Pope Francis issued a statement to the Simon Wiesenthal Center on the eve of the 75th anniversary of the liberation of the Auschwitz-Birkenau concentration camp, recognizing the group for helping “keep alive the memory of the Holocaust.”
“Your center, active throughout the world, seeks to combat all forms of antisemitism, racism, and hatred towards minorities. For decades, you have maintained contacts with the Holy See, in a shared desire to make the world a better place in respect for human dignity,” Pope Francis said Jan. 20.
The pope referenced his own 2016 visit to the notorious death camp complex in Poland, where an estimated 1.1 million people (of whom 960,000 were Jews) were exterminated during the Nazi occupation.
The first camp in the complex was liberated by the Soviet Red Army on Jan. 27, 1945.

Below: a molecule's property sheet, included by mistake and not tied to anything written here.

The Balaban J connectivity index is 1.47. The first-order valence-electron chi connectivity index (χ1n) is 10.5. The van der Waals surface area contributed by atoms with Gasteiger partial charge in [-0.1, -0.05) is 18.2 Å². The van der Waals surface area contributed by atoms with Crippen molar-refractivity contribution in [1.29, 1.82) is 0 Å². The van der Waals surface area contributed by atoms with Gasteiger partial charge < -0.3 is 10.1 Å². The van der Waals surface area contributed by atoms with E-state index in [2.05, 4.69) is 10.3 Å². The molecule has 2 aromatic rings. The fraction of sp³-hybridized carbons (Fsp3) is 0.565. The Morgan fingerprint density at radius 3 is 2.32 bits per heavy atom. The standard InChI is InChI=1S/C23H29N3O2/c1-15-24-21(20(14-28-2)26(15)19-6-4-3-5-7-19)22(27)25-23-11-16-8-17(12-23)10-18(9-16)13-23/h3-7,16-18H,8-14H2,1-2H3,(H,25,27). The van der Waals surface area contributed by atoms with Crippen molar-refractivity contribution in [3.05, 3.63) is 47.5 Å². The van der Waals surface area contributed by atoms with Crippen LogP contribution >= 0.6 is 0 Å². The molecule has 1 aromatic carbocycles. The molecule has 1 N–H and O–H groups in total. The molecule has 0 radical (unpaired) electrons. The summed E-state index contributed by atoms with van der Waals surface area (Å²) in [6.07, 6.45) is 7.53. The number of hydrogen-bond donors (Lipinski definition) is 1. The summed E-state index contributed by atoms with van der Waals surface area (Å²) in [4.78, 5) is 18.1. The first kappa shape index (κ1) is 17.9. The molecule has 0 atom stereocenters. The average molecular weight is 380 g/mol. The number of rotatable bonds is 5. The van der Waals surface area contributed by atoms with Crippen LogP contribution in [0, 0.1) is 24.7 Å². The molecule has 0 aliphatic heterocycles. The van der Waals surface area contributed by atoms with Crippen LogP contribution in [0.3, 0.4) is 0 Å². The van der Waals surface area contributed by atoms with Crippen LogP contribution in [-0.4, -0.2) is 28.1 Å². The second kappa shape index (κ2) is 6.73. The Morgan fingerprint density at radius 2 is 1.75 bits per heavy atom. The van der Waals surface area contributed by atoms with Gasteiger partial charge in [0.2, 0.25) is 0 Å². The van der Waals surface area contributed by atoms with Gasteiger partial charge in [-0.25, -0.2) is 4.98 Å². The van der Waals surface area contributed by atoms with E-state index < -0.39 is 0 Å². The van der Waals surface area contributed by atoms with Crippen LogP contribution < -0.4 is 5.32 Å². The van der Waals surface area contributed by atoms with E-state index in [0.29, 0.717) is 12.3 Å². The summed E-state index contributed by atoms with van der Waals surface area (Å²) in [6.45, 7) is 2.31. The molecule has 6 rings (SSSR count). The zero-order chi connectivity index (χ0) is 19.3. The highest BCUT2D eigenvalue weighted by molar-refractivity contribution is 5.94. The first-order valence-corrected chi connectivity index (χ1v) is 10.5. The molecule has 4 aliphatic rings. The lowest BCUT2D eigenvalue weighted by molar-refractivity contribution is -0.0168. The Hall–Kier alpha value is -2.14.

“May the anniversary of the unspeakable cruelty that humanity learned of 75 years ago serve as a summons to pause, to be still and to remember. We need to do this, lest we become indifferent,” he said.
Pope Francis spoke of the “rich spiritual patrimony” between Christians and Jews, while condemning “every form of antisemitism” and the “barbaric resurgence” of anti-Jewish discrimination.
The pope said to counter the problem, “we must commit ourselves also to tilling the soil in which hatred grows and sowing peace instead.”
The Simon Wiesenthal Center identifies itself as “a global human rights organization researching the Holocaust and hate in a historic and contemporary context.”
It is named after Simon Wiesenthal, a survivor of the Nazi death camps who “dedicated his life to documenting the crimes of the Holocaust and to hunting down the perpetrators still at large.”